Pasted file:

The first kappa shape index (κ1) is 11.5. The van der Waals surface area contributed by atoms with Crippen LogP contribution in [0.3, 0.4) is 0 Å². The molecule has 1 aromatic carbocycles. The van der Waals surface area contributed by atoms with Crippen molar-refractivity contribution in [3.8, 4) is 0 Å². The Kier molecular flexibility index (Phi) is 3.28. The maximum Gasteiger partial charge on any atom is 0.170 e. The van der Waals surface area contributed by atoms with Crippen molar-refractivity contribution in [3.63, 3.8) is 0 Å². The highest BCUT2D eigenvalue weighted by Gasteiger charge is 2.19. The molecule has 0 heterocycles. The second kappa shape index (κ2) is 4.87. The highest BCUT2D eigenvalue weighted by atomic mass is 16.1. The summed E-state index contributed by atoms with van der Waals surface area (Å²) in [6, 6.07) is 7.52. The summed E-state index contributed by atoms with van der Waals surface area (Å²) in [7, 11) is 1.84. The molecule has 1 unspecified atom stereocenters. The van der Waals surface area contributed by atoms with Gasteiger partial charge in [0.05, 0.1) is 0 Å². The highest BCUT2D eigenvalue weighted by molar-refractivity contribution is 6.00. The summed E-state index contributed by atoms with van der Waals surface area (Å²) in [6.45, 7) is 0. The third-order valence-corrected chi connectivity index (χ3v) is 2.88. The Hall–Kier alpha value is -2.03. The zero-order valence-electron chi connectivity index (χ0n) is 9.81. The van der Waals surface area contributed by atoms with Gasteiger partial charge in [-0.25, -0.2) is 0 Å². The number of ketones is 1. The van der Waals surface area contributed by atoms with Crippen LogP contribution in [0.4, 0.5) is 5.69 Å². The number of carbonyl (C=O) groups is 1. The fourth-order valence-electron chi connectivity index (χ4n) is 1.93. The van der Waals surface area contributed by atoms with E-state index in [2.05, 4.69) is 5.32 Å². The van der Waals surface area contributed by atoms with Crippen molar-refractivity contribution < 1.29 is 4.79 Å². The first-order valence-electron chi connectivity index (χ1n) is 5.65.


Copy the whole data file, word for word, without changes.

The first kappa shape index (κ1) is 11.5. The van der Waals surface area contributed by atoms with Crippen LogP contribution in [0.3, 0.4) is 0 Å². The molecule has 1 aromatic carbocycles. The van der Waals surface area contributed by atoms with Crippen molar-refractivity contribution in [3.8, 4) is 0 Å². The Kier molecular flexibility index (Phi) is 3.28. The maximum Gasteiger partial charge on any atom is 0.170 e. The van der Waals surface area contributed by atoms with Crippen molar-refractivity contribution in [3.63, 3.8) is 0 Å². The highest BCUT2D eigenvalue weighted by Gasteiger charge is 2.19. The molecule has 0 heterocycles. The second kappa shape index (κ2) is 4.87. The highest BCUT2D eigenvalue weighted by atomic mass is 16.1. The summed E-state index contributed by atoms with van der Waals surface area (Å²) in [6, 6.07) is 7.52. The summed E-state index contributed by atoms with van der Waals surface area (Å²) in [7, 11) is 1.84. The molecule has 1 unspecified atom stereocenters. The van der Waals surface area contributed by atoms with Gasteiger partial charge in [0.05, 0.1) is 0 Å². The highest BCUT2D eigenvalue weighted by molar-refractivity contribution is 6.00. The summed E-state index contributed by atoms with van der Waals surface area (Å²) in [6.45, 7) is 0. The third-order valence-corrected chi connectivity index (χ3v) is 2.88. The Hall–Kier alpha value is -2.03. The zero-order valence-electron chi connectivity index (χ0n) is 9.81. The van der Waals surface area contributed by atoms with Gasteiger partial charge in [-0.25, -0.2) is 0 Å². The number of ketones is 1. The van der Waals surface area contributed by atoms with Crippen LogP contribution in [0.4, 0.5) is 5.69 Å². The number of carbonyl (C=O) groups is 1. The fourth-order valence-electron chi connectivity index (χ4n) is 1.93. The van der Waals surface area contributed by atoms with E-state index in [2.05, 4.69) is 5.32 Å². The van der Waals surface area contributed by atoms with Crippen molar-refractivity contribution < 1.29 is 4.79 Å². The first-order valence-electron chi connectivity index (χ1n) is 5.65.